What does Virginia mean?

Definitions for Virginia
vərˈdʒɪn yəvir·gini·a

Here are all the possible meanings and translations of the word Virginia.

Princeton's WordNet

  1. Virginia, Old Dominion, Old Dominion State, VAnoun

    a state in the eastern United States; one of the original 13 colonies; one of the Confederate States in the American Civil War

  2. Virginianoun

    one of the British colonies that formed the United States

  3. Virginianoun

    a town in northeastern Minnesota in the heart of the Mesabi Range

Wiktionary

  1. Virginianoun

    A state of the United States of America. Capital: Richmond. Largest city: Virginia Beach.

  2. Virginianoun

    A state of the United States. Official name: Commonwealth of Virginia.

    Synonyms: Old Dominion, State of Virginia, VA, Va., Virg.

  3. Virginianoun

    50 Virginia, a main belt asteroid.

  4. Virginianoun

    A female given name from Latin.

    "Daughter," quoth he, "Virginia by thy name, / There be two wayes, either death or shame, / That thou must suffer, - alas that I was bore!

  5. Virginianoun

    Any of several places, in the United States and elsewhere: A suburb of Brisbane, Queensland, Australia. A town, a suburb of Adelaide, South Australia, Australia. A community in the town of Georgina, Ontario, Canada. A municipality of Lempira department, Honduras. A town in County Cavan, Ireland. A suburb of Monrovia, Liberia. A gold mining town in Free State, South Africa. The former name of an unincorporated community in Placer County, California, now Virginiatown. A city, the county seat of Cass County, Illinois, United States. A city in St. Louis County, Minnesota, United States. An unincorporated community in Bates County, Missouri, United States. A village in Gage County, Nebraska, United States.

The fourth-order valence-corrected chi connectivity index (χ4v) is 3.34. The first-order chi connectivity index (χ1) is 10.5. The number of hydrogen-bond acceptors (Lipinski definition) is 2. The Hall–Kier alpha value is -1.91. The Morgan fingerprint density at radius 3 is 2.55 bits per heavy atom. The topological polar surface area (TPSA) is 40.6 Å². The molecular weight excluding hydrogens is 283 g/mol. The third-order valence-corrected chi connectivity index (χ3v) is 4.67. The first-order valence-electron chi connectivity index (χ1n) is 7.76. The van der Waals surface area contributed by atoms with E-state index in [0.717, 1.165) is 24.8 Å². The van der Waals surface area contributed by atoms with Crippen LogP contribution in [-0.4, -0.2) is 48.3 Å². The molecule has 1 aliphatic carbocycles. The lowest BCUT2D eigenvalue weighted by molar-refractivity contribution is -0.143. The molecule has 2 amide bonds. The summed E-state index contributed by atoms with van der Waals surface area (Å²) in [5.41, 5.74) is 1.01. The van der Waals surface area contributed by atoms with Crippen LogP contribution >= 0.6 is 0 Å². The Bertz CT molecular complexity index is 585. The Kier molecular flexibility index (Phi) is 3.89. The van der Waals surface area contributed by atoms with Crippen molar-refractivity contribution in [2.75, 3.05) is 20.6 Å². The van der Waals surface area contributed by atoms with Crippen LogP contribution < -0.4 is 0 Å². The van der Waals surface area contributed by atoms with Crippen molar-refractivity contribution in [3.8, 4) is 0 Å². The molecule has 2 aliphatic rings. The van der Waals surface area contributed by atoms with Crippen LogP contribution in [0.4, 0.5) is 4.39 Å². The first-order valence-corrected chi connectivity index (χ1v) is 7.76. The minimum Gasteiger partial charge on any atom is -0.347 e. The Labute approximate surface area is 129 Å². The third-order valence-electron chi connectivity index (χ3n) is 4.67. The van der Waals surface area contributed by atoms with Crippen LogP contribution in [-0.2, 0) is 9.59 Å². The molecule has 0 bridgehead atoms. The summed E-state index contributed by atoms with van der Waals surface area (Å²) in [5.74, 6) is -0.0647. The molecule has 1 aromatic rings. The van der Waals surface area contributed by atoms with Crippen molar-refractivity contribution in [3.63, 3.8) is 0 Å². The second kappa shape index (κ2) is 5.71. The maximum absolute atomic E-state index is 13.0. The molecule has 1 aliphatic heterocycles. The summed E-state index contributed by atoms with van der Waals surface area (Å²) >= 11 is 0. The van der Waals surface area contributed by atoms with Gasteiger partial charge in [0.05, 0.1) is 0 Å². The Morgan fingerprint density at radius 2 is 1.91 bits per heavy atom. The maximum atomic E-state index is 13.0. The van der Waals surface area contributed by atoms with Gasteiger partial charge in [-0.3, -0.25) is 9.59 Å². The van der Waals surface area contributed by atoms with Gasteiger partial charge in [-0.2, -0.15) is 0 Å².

6. Etymology: From Virginia, feminine form of Virginius or Verginius, a Roman family name, possibly identical with Vergilius. The state was named for Elizabeth I as the Virgin Queen.

Wikipedia

  1. Virginia

    Virginia, officially the Commonwealth of Virginia, is a state in the Mid-Atlantic and Southeastern regions of the United States, between the Atlantic Coast and the Appalachian Mountains. The geography and climate of the Commonwealth are shaped by the Blue Ridge Mountains and the Chesapeake Bay, which provide habitat for much of its flora and fauna. The capital of the Commonwealth is Richmond; Virginia Beach is the most-populous city, and Fairfax County is the most-populous political subdivision. The Commonwealth's population in 2020 was over 8.65 million, with 36% of them living in the Baltimore–Washington metropolitan area. The area's history begins with several indigenous groups, including the Powhatan. In 1607, the London Company established the Colony of Virginia as the first permanent English colony in the New World. Virginia's state nickname, the Old Dominion, is a reference to this status. Slave labor and land acquired from displaced native tribes fueled the growing plantation economy, but also fueled conflicts both inside and outside the colony. Virginia was one of the original Thirteen Colonies in the American Revolution, and battles in Virginia secured the independence of the United States. During the American Civil War, Virginia was split when the state government in Richmond joined the Confederacy, but many of the state's northwestern counties remained loyal to the Union, separating as the state of West Virginia in 1863. Although the Commonwealth was under one-party rule for nearly a century following the Reconstruction era, both major political parties are competitive in modern Virginia. Virginia's state legislature is the Virginia General Assembly, which was established in July 1619, making it the oldest current law-making body in North America. It is made up of a 40-member Senate and a 100-member House of Delegates. The state government is unique in how it treats cities and counties equally, manages local roads, and prohibits governors from serving consecutive terms. Virginia's economy has many sectors: agriculture in the Shenandoah Valley; high tech and federal agencies, including the headquarters of the U.S. Department of Defense and Central Intelligence Agency, in Northern Virginia; and military facilities in Hampton Roads, the site of the region's main seaport.